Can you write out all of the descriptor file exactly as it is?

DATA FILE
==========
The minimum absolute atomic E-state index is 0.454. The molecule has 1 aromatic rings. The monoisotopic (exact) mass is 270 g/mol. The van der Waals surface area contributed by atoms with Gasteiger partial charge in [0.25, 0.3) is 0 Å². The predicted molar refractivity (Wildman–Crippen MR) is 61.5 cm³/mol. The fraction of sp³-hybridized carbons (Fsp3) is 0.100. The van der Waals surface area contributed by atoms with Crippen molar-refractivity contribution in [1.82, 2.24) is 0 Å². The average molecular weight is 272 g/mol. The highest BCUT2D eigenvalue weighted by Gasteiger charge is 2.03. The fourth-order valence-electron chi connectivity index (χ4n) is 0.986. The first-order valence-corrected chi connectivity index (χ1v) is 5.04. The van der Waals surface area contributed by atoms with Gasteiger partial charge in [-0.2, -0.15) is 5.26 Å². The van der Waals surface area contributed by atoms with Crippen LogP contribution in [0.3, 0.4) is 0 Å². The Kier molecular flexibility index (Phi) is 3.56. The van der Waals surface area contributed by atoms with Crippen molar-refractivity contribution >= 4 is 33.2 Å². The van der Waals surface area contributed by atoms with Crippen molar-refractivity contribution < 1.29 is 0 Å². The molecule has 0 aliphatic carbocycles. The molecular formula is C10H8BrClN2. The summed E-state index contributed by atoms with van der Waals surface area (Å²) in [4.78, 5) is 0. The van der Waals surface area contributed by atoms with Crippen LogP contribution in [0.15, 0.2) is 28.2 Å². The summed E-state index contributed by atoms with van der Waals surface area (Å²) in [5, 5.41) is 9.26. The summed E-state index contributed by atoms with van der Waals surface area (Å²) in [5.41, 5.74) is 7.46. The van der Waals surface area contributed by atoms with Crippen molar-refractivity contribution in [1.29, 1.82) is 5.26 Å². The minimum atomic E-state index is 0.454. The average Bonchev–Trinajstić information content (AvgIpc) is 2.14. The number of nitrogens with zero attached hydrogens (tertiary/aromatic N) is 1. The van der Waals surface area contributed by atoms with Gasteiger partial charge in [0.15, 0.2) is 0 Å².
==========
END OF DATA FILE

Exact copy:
The minimum absolute atomic E-state index is 0.454. The molecule has 1 aromatic rings. The monoisotopic (exact) mass is 270 g/mol. The van der Waals surface area contributed by atoms with Gasteiger partial charge in [0.25, 0.3) is 0 Å². The predicted molar refractivity (Wildman–Crippen MR) is 61.5 cm³/mol. The fraction of sp³-hybridized carbons (Fsp3) is 0.100. The van der Waals surface area contributed by atoms with Crippen molar-refractivity contribution in [1.82, 2.24) is 0 Å². The average molecular weight is 272 g/mol. The highest BCUT2D eigenvalue weighted by Gasteiger charge is 2.03. The fourth-order valence-electron chi connectivity index (χ4n) is 0.986. The first-order valence-corrected chi connectivity index (χ1v) is 5.04. The van der Waals surface area contributed by atoms with Gasteiger partial charge in [-0.2, -0.15) is 5.26 Å². The van der Waals surface area contributed by atoms with Crippen LogP contribution in [0.3, 0.4) is 0 Å². The Kier molecular flexibility index (Phi) is 3.56. The van der Waals surface area contributed by atoms with Crippen molar-refractivity contribution >= 4 is 33.2 Å². The van der Waals surface area contributed by atoms with Crippen molar-refractivity contribution < 1.29 is 0 Å². The molecule has 0 aliphatic carbocycles. The molecular formula is C10H8BrClN2. The summed E-state index contributed by atoms with van der Waals surface area (Å²) in [4.78, 5) is 0. The van der Waals surface area contributed by atoms with Crippen LogP contribution in [0.15, 0.2) is 28.2 Å². The summed E-state index contributed by atoms with van der Waals surface area (Å²) in [5, 5.41) is 9.26. The summed E-state index contributed by atoms with van der Waals surface area (Å²) in [5.41, 5.74) is 7.46. The van der Waals surface area contributed by atoms with Crippen molar-refractivity contribution in [1.29, 1.82) is 5.26 Å². The minimum atomic E-state index is 0.454. The average Bonchev–Trinajstić information content (AvgIpc) is 2.14. The number of nitrogens with zero attached hydrogens (tertiary/aromatic N) is 1. The van der Waals surface area contributed by atoms with Gasteiger partial charge in [0.15, 0.2) is 0 Å².